It would be easy enough to dedicate an entire Argentina preview to the shenanigans of Diego Maradona. Much of the press surrounding the Argentine team in South Africa will concern the man who was once the world's best player, and now coaches Argentina. But it would be a huge mistake to overlook his talented team, which includes the player generally considered the world's current top gun, Leo Messi.
Argentina has the skill to overcome every obstacle -- including its coach's unpredictable decision-making -- and take home the World Cup. The Argentines are blessed with an embarrassment of attacking riches that rivals any nation headed to South Africa. The biggest question is how to use those weapons. Maradona never did quite figure it out during qualifying, which included a 6-1 loss to lowly Bolivia, and only a last-gasp victory on the final day of the South American round-robin secured a spot in South Africa.
Coach: Diego Maradona
It seems there's little time left for soccer in the whirlwind of sensational news following the Argentine coach. In just the last month, Maradona has run over a cameraman outside the Argentine FA, ordered special ventilated toilet seats for his hotel room in South Africa, and pledged to streak in Buenos Aires if Argentina wins the World Cup.
It's probably in Maradona's best interest to generate so many distracting off-the-field stories, lest he leave too much time to analyze his coaching ability. As a tactician, game manager and squad selector, Maradona is considered subpar, and most feel his frequent and inexplicable whims at the helm of the national team are a huge detriment to Argentina's chances.
Style of play
The question of formation revolves largely around the spark plug, Messi, and how to best utilize the Barcelona phenom. Maradona has said he's willing to be as flexible as need be to give Messi a chance to shine. That probably means a loose 4-4-2 with Messi roaming free behind a lone striker. From midfield, Angel di Maria will provide some firepower on one wing, while Jonas Gutierrez helps with defensive responsibilities on the other side.
Players to watch
1. Lionel Messi. All around the world, soccer fans will have an eye on Messi, but not just because the young Argentine has proved himself the most entertaining player in the world. Messi has yet to replicate his club form at the international level, and Argentina is counting on a breakout tournament from the brightest of its collection of stars. Success could mean a title.
2. Juan Sebastian Veron. Maradona has already named the Estudiantes field general a starting central midfielder, but questions remain as to how much the 35-year-old has left in the tank. Other attacking midfield options include the streaky Maxi Rodriguez and unseasoned Javier Pastore, so much of Argentina's success likely hinges on Veron.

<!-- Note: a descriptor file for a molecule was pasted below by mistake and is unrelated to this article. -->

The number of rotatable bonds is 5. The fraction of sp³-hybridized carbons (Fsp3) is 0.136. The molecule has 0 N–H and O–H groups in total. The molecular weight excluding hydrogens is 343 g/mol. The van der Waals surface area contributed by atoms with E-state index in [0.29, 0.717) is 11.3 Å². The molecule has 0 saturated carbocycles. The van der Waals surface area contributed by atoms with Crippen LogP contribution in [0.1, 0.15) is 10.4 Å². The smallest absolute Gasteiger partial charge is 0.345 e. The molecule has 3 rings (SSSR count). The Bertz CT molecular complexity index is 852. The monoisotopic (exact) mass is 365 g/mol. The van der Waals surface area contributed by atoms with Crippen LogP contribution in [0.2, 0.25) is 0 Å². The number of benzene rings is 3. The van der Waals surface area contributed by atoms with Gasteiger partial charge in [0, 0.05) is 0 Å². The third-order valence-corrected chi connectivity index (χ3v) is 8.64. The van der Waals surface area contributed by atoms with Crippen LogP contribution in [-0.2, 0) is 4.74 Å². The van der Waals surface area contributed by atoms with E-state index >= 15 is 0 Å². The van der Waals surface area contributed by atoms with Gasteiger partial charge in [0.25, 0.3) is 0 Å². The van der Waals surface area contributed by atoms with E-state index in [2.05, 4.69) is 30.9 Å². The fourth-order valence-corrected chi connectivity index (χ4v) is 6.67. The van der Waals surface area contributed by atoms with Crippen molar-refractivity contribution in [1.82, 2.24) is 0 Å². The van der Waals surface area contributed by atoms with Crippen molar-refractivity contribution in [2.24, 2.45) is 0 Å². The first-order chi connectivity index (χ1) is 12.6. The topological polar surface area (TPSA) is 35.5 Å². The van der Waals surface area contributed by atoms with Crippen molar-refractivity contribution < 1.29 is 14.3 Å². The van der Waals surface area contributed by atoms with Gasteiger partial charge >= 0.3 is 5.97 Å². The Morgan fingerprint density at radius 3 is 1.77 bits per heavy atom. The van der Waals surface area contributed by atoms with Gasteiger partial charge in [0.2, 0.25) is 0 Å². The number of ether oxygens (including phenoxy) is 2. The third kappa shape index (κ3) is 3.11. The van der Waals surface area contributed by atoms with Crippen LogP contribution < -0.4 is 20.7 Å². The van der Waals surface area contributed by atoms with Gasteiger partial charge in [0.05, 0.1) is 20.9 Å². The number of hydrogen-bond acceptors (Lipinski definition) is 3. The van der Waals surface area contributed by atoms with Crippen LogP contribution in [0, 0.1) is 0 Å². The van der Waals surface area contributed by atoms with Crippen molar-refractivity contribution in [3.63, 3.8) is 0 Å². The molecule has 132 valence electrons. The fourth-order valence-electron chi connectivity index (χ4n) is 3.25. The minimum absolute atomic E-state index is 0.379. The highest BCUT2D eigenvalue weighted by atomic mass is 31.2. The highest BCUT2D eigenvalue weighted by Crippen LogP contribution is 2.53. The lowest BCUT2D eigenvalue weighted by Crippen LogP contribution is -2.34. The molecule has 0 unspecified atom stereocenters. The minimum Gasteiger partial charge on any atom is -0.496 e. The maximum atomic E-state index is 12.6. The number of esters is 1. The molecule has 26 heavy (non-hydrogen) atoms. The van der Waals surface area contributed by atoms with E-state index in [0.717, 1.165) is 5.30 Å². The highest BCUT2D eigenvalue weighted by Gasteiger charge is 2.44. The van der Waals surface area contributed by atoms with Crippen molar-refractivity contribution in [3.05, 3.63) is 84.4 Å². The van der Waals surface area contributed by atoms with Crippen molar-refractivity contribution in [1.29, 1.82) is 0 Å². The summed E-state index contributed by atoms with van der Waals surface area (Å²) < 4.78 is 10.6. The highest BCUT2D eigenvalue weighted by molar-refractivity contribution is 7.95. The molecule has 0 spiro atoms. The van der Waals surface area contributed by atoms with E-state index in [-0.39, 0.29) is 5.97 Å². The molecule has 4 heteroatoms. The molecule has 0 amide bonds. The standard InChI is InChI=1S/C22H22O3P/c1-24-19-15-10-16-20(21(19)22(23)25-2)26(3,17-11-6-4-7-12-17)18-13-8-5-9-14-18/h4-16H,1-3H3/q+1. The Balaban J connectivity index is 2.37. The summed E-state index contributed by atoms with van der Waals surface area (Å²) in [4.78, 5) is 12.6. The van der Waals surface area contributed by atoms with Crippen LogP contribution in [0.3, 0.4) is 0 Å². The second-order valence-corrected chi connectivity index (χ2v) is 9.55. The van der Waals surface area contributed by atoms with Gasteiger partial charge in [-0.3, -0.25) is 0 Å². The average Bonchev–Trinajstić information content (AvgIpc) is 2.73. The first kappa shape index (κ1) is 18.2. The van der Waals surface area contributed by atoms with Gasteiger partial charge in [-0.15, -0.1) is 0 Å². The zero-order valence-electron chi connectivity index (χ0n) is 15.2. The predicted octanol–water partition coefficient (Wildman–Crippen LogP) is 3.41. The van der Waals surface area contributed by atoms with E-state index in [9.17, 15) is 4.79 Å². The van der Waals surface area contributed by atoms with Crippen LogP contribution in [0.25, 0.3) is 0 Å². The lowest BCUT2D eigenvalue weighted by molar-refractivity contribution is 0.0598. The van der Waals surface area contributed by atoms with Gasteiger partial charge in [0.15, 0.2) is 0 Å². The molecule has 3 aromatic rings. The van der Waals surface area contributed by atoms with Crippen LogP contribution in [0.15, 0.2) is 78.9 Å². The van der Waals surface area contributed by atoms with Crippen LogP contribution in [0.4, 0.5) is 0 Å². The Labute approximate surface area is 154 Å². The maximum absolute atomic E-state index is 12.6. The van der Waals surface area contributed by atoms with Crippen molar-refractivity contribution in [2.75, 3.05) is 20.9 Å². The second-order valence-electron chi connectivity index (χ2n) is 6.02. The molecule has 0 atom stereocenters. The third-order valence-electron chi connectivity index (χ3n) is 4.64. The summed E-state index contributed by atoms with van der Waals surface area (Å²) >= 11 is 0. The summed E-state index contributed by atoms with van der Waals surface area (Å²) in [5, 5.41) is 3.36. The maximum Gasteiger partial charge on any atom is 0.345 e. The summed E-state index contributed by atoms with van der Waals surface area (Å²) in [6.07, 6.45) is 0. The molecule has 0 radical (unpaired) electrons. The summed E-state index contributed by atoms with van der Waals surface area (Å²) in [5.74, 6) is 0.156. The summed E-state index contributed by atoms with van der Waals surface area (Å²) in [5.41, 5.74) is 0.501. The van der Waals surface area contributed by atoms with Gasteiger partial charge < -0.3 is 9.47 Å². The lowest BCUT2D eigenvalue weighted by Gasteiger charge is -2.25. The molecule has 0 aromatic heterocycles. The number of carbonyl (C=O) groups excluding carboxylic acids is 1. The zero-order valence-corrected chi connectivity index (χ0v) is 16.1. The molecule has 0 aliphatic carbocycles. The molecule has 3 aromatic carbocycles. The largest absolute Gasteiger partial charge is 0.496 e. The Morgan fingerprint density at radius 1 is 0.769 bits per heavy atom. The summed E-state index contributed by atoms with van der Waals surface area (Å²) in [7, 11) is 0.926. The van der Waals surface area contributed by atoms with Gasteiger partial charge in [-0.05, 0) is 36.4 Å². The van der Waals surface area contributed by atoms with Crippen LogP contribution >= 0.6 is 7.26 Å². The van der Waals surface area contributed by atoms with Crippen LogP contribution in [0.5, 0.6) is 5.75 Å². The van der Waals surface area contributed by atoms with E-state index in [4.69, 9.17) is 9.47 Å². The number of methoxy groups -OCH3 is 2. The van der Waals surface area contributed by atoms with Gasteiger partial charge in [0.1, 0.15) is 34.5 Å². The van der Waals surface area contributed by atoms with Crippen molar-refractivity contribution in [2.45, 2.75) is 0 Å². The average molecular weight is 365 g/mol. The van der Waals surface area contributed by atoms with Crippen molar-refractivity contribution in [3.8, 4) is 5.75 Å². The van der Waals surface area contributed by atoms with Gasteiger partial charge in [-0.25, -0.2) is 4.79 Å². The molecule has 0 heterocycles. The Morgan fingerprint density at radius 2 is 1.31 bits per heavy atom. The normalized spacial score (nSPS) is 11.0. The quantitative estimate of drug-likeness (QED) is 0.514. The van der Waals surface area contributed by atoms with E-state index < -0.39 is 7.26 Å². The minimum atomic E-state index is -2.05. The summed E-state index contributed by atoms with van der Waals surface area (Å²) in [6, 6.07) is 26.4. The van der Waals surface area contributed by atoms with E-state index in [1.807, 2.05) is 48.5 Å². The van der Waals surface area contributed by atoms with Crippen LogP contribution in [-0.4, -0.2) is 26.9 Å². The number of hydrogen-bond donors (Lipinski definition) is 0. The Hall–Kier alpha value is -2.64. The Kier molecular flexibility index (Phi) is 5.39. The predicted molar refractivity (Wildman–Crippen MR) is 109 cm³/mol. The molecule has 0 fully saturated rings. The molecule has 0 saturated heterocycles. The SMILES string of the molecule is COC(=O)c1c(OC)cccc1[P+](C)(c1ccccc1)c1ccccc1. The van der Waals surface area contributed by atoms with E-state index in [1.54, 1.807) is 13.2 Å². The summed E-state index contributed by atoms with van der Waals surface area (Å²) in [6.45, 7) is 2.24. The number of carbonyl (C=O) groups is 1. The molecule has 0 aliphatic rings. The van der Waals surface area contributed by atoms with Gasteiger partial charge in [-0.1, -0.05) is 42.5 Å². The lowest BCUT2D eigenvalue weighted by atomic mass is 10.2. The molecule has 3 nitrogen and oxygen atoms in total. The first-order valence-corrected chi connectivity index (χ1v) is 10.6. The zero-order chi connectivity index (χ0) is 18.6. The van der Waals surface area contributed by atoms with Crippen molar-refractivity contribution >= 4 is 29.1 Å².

3. Angel di Maria. With opposing defenses forced to focus on the forwards, the young Benfica winger will have some space and time to do what he does best -- cause chaos in the final third. Wanted by the biggest clubs in Europe, di Maria has all the tools to make South Africa 2010 the coming-out party for a long and illustrious career.
Diego Milito. The Inter Milan striker has been on a rapid ascent all season, climaxing with two sparkling finishes in the Champions League final -- and demonstrating that he's ready to play a role in South Africa.
Mario Bolatti. There are plenty of questions about Maradona's decision-making process, and the inclusion of Bolatti is a large one. The midfielder featured irregularly this spring for Fiorentina following a winter transfer.
Three key questions
1. How will the attacking options be aligned? Maradona chose six forwards for his roster, five of whom had sensational seasons in Europe. With Sergio Aguero, Messi, Milito, Gonzalo Higuain and Carlos Tevez to choose from, even a more seasoned coach would have a selection quandary.
2. Can Messi finally find his form at the attacking level? The 22-year-old has become a prodigy by shining at Barcelona, but his performances with the Argentine national team have yet to measure up. Whether he can change that in South Africa is one of the biggest questions of all.
3. Can Argentina win with Maradona? Coach Maradona is an Argentine national disaster just waiting to happen. Can he minimize his burning desire to show up his critics by trying unusual tactics and alignments that only impede Argentina's success? It remains to be seen.
G Sergio Romero, AZ Alkmaar (Holland)
D Nicolas Otamendi, Velez Sarsfield (Argentina)
D Martin Demichelis, Bayern Munich (Germany)
D Walter Samuel, Inter Milan (Italy)
D Gabriel Heinze, Marseille (France)
M Jonas Gutierrez, Newcastle (England)
M Juan Sebastian Veron, Estudiantes La Plata (Argentina)
M Javier Mascherano, Liverpool (England)
M Angel di Maria, Benfica (Portugal)
F Lionel Messi, Barcelona (Spain)
F Diego Milito, Inter Milan (Italy)